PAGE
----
#7
    PapaJoe8
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    RE: Posole - Red or ? 2007/01/11 11:30:40 (permalink)
    Matt Martinez Jr., of Matt's Rancho Martinez restaurant in Dallas, was just on the morning news show with a Texas style Posole recipe. Basicly he just added some Texas style chili spices to lean ground pork, green chiles, and hominy. Looked great to me though I think it should be called "posole chili". Matt has a cookbook called Mex-Tex something. Matt's family owned tha Matt's El Rancho in Austin. Maybe they still do?
    Joe
    #8
    Salustra
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    RE: Posole - Red or ? 2007/01/11 11:36:51 (permalink)
    The only posole I have had was made by the teacher of my Spanish class. She is from Morelia in Michoacan, Mexico. She made a chicken version that time, but also does a pork version. The broth was red. Unfortunately, she didn't give us the recipe.
    #9
    PapaJoe8
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    RE: Posole - Red or ? 2007/01/11 12:16:38 (permalink)
    Salustra, the red was probably from chili powder, mamybe? Matt's recipe was going to be posted somewhere. It was a local Fox news show called "good day" that he was on. He said you could also make this with turky, so chicken should work also.

    I had a some leftover Wolf Brand chili, and some yellow hominy, in the fridge. I decided to get rid of two bowles so I mixed them together, not bad! I eat that allot now, 1 can of Wolf and one can of yellow hominy. Some good homemaid chili w/ hominy would be even better I'm sure.
    Joe
    #10
    rouxdog
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    RE: Posole - Red or ? 2007/02/16 11:04:01 (permalink)
    We make both, just depends which we want at the time. If red, I use Chimayo(northern NM}ground chile powder. If green, Hatch(southern NM)green chiles. Diced pork, cumin, mex oregano, garlic, onions, chicken broth. Those are the primary ingredients. If canned hominy is what you have to work with, try this. Drain into a collander, rinse, place in a pan with chicken broth gently simmer for about 20 minutes, let rest while you prep other ingredients. Then add hominy to your posole pot as you ordinarily would in the recipe process.
    #11
    guacshorts
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    RE: Posole - Red or ? 2007/02/21 16:19:37 (permalink)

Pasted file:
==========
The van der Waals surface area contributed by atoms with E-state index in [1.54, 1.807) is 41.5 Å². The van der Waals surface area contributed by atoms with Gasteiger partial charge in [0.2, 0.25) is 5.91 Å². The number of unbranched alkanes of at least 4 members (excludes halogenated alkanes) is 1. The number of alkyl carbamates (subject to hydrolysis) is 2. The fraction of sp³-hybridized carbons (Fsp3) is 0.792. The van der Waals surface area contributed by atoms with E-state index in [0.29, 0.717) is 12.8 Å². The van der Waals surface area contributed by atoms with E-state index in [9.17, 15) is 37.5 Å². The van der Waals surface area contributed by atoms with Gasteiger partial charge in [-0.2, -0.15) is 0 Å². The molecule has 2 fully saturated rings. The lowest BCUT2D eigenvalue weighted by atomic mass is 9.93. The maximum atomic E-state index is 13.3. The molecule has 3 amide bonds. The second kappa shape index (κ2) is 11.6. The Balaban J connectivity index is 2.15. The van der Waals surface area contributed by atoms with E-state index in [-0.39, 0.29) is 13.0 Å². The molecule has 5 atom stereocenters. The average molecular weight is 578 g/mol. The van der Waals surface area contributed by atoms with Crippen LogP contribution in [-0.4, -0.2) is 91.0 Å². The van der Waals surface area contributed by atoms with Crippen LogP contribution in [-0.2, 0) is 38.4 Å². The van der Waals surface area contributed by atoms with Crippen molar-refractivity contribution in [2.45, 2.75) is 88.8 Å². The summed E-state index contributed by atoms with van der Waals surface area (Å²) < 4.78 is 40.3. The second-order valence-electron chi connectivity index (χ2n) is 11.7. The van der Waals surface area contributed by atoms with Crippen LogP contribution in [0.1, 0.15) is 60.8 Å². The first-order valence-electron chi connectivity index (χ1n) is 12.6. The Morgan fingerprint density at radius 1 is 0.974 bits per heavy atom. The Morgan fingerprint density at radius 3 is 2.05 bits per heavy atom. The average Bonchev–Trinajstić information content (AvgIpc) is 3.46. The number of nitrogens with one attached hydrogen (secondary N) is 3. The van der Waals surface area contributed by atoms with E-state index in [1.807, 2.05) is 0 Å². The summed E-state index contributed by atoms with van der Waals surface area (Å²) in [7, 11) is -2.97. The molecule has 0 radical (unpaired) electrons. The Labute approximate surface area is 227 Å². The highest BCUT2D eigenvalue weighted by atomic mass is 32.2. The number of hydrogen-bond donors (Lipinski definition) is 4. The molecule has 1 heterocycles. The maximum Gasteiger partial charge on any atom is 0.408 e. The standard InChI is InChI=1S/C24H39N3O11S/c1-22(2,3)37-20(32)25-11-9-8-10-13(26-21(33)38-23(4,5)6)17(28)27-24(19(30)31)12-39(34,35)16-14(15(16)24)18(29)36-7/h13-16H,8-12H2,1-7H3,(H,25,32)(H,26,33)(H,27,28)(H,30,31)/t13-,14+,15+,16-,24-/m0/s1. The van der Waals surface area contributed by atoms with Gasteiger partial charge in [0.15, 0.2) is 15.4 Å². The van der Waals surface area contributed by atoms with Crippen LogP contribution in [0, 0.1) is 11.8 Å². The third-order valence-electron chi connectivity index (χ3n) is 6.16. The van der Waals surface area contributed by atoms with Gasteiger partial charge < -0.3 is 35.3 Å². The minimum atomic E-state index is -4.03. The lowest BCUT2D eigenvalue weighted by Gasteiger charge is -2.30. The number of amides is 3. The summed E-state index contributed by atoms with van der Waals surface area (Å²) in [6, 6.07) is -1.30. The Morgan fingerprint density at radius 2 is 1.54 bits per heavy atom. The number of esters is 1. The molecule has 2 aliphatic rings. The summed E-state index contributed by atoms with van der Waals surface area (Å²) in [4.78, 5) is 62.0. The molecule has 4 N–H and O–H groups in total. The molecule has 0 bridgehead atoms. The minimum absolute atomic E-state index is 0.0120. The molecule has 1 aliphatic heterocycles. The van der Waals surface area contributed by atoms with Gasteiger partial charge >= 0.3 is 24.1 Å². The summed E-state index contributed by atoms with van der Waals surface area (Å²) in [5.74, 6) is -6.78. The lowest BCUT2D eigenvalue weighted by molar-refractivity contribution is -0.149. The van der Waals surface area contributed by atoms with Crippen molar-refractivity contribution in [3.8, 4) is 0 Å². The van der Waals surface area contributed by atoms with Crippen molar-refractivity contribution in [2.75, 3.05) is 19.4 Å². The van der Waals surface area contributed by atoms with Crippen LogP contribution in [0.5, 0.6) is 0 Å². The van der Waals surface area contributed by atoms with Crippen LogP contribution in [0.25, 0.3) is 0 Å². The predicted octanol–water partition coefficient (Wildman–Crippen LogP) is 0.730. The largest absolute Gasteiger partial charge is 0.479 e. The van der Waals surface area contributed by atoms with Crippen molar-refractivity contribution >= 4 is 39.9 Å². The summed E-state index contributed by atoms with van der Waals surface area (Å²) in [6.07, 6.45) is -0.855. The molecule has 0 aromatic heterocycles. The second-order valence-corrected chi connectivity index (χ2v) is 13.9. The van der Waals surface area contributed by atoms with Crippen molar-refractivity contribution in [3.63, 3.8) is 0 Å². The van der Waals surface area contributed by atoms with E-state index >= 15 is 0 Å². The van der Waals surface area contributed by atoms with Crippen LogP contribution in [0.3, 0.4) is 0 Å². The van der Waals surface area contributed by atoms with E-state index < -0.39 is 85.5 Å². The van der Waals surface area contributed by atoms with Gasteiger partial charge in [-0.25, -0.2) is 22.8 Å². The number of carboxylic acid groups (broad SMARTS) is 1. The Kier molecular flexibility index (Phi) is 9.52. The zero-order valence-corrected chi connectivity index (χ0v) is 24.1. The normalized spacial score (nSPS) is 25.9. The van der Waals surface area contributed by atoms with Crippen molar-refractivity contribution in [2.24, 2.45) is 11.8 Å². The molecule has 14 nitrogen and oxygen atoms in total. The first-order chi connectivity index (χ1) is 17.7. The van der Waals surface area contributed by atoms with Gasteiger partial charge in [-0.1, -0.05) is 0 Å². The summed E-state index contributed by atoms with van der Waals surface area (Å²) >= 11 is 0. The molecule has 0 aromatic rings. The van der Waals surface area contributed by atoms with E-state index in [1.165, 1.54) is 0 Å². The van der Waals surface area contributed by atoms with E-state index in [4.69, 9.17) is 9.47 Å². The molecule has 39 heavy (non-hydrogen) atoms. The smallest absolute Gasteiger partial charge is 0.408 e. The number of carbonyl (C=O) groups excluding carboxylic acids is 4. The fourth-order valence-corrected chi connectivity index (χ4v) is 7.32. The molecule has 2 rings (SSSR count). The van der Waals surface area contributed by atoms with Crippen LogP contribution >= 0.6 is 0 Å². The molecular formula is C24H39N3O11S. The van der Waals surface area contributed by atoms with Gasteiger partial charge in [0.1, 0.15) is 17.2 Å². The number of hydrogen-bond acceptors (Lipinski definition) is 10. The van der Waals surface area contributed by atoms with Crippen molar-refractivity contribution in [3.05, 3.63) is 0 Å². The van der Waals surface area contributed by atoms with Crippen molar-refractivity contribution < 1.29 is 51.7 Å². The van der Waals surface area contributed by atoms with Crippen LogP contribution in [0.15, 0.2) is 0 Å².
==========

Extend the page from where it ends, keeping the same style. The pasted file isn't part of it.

my ex taught english in morelia, mx, and when i visited her, her boss' mother made us pozole. She soaked the whole dried chiles--guajilla, passilla, etc-- in hot water first to get the water rich in chile, then pureed that mix, added it to the pot and cooked the pork over the course of a couple hours. other ingredients were garlic, onion, oregano, and of course hominy. i would say the secret was the soaking of the whole chiles then pureeing them, and adding more stock/water so as to be very "watery" and not thick. it was the best pozole i have ever had after the pozole my grandmother used to make for me when i was a chamaco visiting her in guadalajara, mx.

    hope this helps. try it out. i've made it a couple times and it is yummy. remember to add the limes and fresh lettuce/cabbage to top off the bowl of pozole.
    #12
    enginecapt
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    RE: Posole - Red or ? 2007/02/23 17:54:35 (permalink)
    Red. I don't make it, living in this Mexican kitchen rich area I live in I don't need to.

    In a pinch, Juanita's brand makes a great canned posole. It's red too.
    #13
    xannie_01
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    RE: Posole - Red or ? 2007/02/23 17:57:14 (permalink)
    i agree with the engine capt.
    by the way, great to see ya, cap'n.
    #14
    enginecapt
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    RE: Posole - Red or ? 2007/02/23 19:23:37 (permalink)
    Thank you Dayle. I'm back, and on a high speed connection, so this old warhorse of a site loads nice and fast.
    #15
    guacshorts
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    RE: Posole - Red or ? 2007/02/24 03:18:36 (permalink)
    In a pinch, Juanitas has great MSG added for flavor. Yumm. Still, follow the directions to a rich Mexican town filled with pozole dreams... *yearn*
    #16